Jan. 31 (Bloomberg) -- After Moscow was picked to host the 1980 Summer Olympics, Soviet leader Leonid Brezhnev considered backing out as he fretted over the costs and political risks. Not so Vladimir Putin, who’s dreamed of bringing the games back to Russia for two decades and has staked his legacy on success.
After personally overseeing an unprecedented $50 billion transformation of Sochi for next week’s Winter Olympics, Putin is betting more than treasure that he can showcase Russia’s achievements under his 14-year rule and prevent threatened acts of terror. To win, his prediction of a glitch-free games will have to be as prescient as Brezhnev’s foreboding over the 1980 event, which was marred by a U.S.-led boycott over the Soviet invasion of Afghanistan.
“At first, the Olympics were a dream for Putin, then a challenge, then a victory, and now a test,” said Dmitry Oreshkin, an independent political analyst in Moscow. “If something bad happens or the Russian team doesn’t do well, then he’ll be blamed for everything.”
For Putin, a judo black belt, the Feb. 7-23 competition marks the culmination of a quest that began in 1994, when, as deputy mayor of St. Petersburg, he led efforts to lure the 2004 Summer Games to his hometown. Then, as now, Putin, made it clear he’d do everything he could to achieve his Olympic goal. Seeking to create momentum for the bid in 1996, he ordered construction of sports venues to start even though final funding from Moscow hadn’t been approved.
“I will personally oversee the implementation of this order,” Putin, then 43, wrote in the June 3 decree, a copy of which Bloomberg News obtained from the city’s archives.
Putin, now 61 and the longest-serving leader in the post-Stalin era after Brezhnev, flew to Guatemala in 2007 to make that same pledge about Sochi, his summer residence, to the International Olympic Committee.
“The bid has the enthusiastic support of the whole of Russia,” Putin told IOC delegates in Guatemala City, delivering a rare speech in English. “We pledge to make the stay of Olympians and Paralympians, spectators, journalists, guests in Sochi a safe, enjoyable and memorable experience.”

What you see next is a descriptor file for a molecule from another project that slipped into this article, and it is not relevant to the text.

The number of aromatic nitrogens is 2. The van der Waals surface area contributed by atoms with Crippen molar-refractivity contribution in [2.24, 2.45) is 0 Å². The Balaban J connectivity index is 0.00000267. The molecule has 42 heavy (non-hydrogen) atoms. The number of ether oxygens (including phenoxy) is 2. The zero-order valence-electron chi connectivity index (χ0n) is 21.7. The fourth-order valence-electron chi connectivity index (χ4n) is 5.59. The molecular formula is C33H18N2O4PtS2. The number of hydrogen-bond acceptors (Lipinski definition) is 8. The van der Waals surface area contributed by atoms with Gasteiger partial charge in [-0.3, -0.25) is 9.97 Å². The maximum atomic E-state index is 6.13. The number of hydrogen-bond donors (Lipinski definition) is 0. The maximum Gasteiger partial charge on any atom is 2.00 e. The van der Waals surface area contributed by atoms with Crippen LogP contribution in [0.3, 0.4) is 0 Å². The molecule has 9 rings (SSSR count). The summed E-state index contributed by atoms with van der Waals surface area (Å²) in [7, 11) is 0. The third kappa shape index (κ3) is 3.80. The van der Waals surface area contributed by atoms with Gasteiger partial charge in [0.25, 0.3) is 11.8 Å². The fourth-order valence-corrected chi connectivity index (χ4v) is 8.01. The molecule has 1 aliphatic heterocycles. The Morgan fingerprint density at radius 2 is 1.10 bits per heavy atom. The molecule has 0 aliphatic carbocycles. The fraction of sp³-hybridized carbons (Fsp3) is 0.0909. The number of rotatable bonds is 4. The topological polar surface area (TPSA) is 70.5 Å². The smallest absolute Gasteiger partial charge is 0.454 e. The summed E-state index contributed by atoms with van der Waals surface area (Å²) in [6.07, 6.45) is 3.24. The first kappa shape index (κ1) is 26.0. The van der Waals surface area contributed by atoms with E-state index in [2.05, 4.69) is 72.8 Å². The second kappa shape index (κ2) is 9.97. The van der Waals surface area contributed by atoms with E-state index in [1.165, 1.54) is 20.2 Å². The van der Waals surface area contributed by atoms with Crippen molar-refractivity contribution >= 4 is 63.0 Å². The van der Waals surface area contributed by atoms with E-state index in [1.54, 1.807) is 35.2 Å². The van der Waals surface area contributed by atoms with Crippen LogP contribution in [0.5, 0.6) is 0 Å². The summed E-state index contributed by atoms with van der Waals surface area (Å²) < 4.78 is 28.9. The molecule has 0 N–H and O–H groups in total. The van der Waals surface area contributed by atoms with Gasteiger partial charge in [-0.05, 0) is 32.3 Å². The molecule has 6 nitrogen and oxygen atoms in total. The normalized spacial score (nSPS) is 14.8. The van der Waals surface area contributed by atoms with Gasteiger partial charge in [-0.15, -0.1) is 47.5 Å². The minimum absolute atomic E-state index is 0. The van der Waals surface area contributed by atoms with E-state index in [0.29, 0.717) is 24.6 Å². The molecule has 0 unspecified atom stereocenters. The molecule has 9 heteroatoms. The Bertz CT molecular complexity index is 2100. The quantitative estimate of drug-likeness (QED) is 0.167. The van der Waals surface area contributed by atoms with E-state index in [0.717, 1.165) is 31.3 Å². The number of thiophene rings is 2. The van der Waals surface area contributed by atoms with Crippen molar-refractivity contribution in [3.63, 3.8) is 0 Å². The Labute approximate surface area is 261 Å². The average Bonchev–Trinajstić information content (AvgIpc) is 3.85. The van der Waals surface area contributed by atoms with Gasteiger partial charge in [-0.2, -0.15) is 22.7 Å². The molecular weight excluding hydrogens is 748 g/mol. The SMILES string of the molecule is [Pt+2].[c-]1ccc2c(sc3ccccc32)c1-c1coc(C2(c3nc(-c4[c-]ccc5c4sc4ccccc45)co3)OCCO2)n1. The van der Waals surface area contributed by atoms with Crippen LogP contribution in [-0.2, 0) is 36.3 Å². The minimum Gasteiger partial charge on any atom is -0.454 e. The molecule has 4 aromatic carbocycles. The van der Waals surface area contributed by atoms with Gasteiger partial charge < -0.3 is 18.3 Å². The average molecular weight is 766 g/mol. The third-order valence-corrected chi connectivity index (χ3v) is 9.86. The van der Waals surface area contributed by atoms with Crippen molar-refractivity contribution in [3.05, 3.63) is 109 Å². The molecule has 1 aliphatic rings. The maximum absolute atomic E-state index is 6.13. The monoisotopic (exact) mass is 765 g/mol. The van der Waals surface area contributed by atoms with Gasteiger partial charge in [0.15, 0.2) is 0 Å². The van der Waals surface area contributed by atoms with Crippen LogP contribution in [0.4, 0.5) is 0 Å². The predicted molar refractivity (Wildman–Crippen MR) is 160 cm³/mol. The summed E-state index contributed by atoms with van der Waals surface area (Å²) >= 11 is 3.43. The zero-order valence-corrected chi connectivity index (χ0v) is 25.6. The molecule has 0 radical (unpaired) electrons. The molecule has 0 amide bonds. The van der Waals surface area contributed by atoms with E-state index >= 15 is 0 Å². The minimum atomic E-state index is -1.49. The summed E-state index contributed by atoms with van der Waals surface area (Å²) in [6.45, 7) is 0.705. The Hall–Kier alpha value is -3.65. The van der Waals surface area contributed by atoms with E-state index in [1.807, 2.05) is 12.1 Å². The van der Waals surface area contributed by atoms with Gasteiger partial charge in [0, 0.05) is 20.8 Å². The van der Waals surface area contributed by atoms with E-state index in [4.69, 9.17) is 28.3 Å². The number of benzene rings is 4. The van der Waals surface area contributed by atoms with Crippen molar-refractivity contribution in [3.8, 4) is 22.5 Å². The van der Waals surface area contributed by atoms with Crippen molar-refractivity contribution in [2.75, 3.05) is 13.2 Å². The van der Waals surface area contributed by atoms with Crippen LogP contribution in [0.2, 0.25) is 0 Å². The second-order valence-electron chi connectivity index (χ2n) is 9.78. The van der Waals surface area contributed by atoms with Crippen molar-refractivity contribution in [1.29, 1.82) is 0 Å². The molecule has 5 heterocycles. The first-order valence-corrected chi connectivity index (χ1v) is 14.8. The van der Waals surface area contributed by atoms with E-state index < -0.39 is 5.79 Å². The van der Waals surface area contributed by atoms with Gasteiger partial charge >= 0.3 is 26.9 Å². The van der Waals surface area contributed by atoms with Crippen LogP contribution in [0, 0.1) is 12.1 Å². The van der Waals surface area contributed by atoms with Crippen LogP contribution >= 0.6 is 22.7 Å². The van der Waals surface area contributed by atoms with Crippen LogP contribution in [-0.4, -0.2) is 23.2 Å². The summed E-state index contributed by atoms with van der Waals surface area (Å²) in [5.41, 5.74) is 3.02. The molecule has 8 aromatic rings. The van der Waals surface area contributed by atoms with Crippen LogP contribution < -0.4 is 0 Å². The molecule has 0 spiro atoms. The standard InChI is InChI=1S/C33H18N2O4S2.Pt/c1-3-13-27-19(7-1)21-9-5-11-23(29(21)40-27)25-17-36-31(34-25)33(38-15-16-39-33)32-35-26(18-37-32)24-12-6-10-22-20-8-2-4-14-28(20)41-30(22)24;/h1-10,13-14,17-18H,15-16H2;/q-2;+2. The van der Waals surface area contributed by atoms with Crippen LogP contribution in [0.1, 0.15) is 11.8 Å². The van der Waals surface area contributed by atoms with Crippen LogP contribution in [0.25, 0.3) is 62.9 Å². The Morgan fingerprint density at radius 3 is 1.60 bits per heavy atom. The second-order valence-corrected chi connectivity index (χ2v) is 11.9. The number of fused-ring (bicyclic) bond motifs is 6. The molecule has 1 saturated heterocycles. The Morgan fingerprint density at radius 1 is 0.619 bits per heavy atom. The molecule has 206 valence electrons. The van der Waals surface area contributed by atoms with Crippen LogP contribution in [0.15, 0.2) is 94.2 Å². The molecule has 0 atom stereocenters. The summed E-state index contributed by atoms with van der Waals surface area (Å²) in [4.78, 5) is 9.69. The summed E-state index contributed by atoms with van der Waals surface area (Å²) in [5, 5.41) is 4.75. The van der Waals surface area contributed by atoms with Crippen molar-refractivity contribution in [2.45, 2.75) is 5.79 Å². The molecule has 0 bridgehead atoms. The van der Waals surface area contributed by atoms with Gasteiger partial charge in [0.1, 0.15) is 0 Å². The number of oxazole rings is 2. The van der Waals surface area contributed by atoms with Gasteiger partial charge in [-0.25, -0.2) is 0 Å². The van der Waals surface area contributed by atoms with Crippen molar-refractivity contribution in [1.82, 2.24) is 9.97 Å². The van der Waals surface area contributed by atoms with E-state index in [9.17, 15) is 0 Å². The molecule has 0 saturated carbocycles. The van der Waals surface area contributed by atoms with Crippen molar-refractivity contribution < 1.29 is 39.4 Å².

Putin’s commitment hasn’t wavered, even amid vows of violence by Islamist extremists and boycott calls by rights activists over his anti-gay legislation. Brezhnev was far less certain the risks were worth it.
“Somehow it has come to pass that we have made the decision to hold the Olympics,” Brezhnev said in a letter to Konstantin Chernenko, a future successor, in 1975, according to a copy reprinted in a limited-edition book published last year by the Federal Archives Agency. “This event will cost colossal amounts of money” and could lead to “all sorts of scandals,” the Soviet leader wrote. “Perhaps we should reconsider the idea and decline to hold the Olympics.”
After a spate of bombings in southern cities killed more than 30 people last month, Putin, an avid skier, took to the slopes near Sochi to assure the tens of thousands of athletes, officials and spectators expected for the Olympics that they’ll be safe. Putin sealed off Sochi in January and deployed 40,000 police and special service officers around the city, which has a population of 345,000.
For Putin, just being able to afford to turn Sochi into what he’s called “‘the world’s biggest construction site” is a victory of sorts. Since Putin first became prime minister in 1999, a year after then-President Boris Yeltsin’s government defaulted on $40 billion of debt, economic output has doubled and the country’s international currency and gold reserves have swelled to about $500 billion.
Back in 1996, when Putin was pushing the St. Petersburg bid, Russia simply couldn’t afford to host an Olympics. Putin lost his job two weeks after he signed the construction decree when his boss, Anatoly Sobchak, was defeated at the polls. Yeltsin balked at the $20 billion sought by the new mayor, Vladimir Yakovlev, and the 2004 Games eventual went to Athens.
“Back then, we were inexperienced and couldn’t even imagine what a challenge organizing the Olympics would be,” Alexei Kudrin, who was deputy mayor alongside Putin and later served as his finance minister, said in an interview in Moscow.
For Putin, the road to Sochi started on the slopes of Sankt Anton am Arlberg in Austria’s Alps in 2001, while he was skiing with billionaire Vladimir Potanin and watching the Alpine World Ski Championships, according to Potanin.
“We were looking at everything there and thinking, why don’t we have something like this in our country,” Potanin, worth $13.6 billion according to the Bloomberg Billionaire Index, said in an interview in Moscow.
To advise on locations, Potanin turned to Ecosign Mountain Resort Planners Ltd., a Canadian company based in Whistler, the skiing venue for the 2010 Vancouver Olympics. They eventually settled on Rosa Khutor, a 1,534-meter peak near Krasnaya Polyana, a village on the northern slopes of the Caucasus Mountains, about 60 kilometers (37 miles) from Sochi.
“I went on a trip all around the Caucasus Mountains and finally visited Sochi and Krasnaya Polyana by plane, helicopter, UAZ jeep and motorcade,” Paul Mathews, president of Ecosign, said by e-mail. “I was very impressed by the overall terrain and beauty.”